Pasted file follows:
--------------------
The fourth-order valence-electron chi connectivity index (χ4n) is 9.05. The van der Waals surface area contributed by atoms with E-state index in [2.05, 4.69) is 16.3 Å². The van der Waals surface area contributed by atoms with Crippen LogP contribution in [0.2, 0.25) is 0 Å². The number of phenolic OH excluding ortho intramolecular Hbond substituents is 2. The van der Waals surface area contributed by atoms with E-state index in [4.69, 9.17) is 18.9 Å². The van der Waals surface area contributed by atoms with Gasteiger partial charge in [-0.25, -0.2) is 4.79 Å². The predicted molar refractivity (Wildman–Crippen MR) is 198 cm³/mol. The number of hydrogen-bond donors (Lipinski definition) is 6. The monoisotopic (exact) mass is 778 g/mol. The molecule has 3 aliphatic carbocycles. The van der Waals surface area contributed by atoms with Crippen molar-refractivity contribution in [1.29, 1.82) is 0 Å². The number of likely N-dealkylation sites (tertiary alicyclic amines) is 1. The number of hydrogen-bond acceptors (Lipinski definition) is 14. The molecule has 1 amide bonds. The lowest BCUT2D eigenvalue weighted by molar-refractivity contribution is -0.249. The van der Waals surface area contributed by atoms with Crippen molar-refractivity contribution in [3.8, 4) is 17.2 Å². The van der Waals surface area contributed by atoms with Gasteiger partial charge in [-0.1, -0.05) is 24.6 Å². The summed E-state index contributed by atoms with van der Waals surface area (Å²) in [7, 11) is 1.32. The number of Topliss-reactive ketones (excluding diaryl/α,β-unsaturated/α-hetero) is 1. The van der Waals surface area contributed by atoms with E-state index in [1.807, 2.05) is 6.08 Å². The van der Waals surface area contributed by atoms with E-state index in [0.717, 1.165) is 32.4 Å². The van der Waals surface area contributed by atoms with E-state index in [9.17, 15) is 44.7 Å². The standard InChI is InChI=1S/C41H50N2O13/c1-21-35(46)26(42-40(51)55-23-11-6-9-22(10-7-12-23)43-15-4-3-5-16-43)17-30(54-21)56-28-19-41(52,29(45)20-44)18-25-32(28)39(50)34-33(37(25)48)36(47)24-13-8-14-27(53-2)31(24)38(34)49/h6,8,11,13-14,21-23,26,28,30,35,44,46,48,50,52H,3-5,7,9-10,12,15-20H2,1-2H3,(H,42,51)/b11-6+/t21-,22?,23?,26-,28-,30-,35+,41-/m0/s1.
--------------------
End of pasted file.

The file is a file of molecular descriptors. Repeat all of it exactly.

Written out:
The fourth-order valence-electron chi connectivity index (χ4n) is 9.05. The van der Waals surface area contributed by atoms with E-state index in [2.05, 4.69) is 16.3 Å². The van der Waals surface area contributed by atoms with Crippen LogP contribution in [0.2, 0.25) is 0 Å². The number of phenolic OH excluding ortho intramolecular Hbond substituents is 2. The van der Waals surface area contributed by atoms with E-state index in [4.69, 9.17) is 18.9 Å². The van der Waals surface area contributed by atoms with Gasteiger partial charge in [-0.25, -0.2) is 4.79 Å². The predicted molar refractivity (Wildman–Crippen MR) is 198 cm³/mol. The number of hydrogen-bond donors (Lipinski definition) is 6. The monoisotopic (exact) mass is 778 g/mol. The molecule has 3 aliphatic carbocycles. The van der Waals surface area contributed by atoms with Crippen molar-refractivity contribution in [1.29, 1.82) is 0 Å². The number of likely N-dealkylation sites (tertiary alicyclic amines) is 1. The number of hydrogen-bond acceptors (Lipinski definition) is 14. The molecule has 1 amide bonds. The lowest BCUT2D eigenvalue weighted by molar-refractivity contribution is -0.249. The van der Waals surface area contributed by atoms with Crippen molar-refractivity contribution in [3.8, 4) is 17.2 Å². The van der Waals surface area contributed by atoms with Gasteiger partial charge in [-0.1, -0.05) is 24.6 Å². The summed E-state index contributed by atoms with van der Waals surface area (Å²) in [7, 11) is 1.32. The number of Topliss-reactive ketones (excluding diaryl/α,β-unsaturated/α-hetero) is 1. The van der Waals surface area contributed by atoms with E-state index in [1.807, 2.05) is 6.08 Å². The van der Waals surface area contributed by atoms with E-state index in [0.717, 1.165) is 32.4 Å². The van der Waals surface area contributed by atoms with E-state index in [9.17, 15) is 44.7 Å². The standard InChI is InChI=1S/C41H50N2O13/c1-21-35(46)26(42-40(51)55-23-11-6-9-22(10-7-12-23)43-15-4-3-5-16-43)17-30(54-21)56-28-19-41(52,29(45)20-44)18-25-32(28)39(50)34-33(37(25)48)36(47)24-13-8-14-27(53-2)31(24)38(34)49/h6,8,11,13-14,21-23,26,28,30,35,44,46,48,50,52H,3-5,7,9-10,12,15-20H2,1-2H3,(H,42,51)/b11-6+/t21-,22?,23?,26-,28-,30-,35+,41-/m0/s1.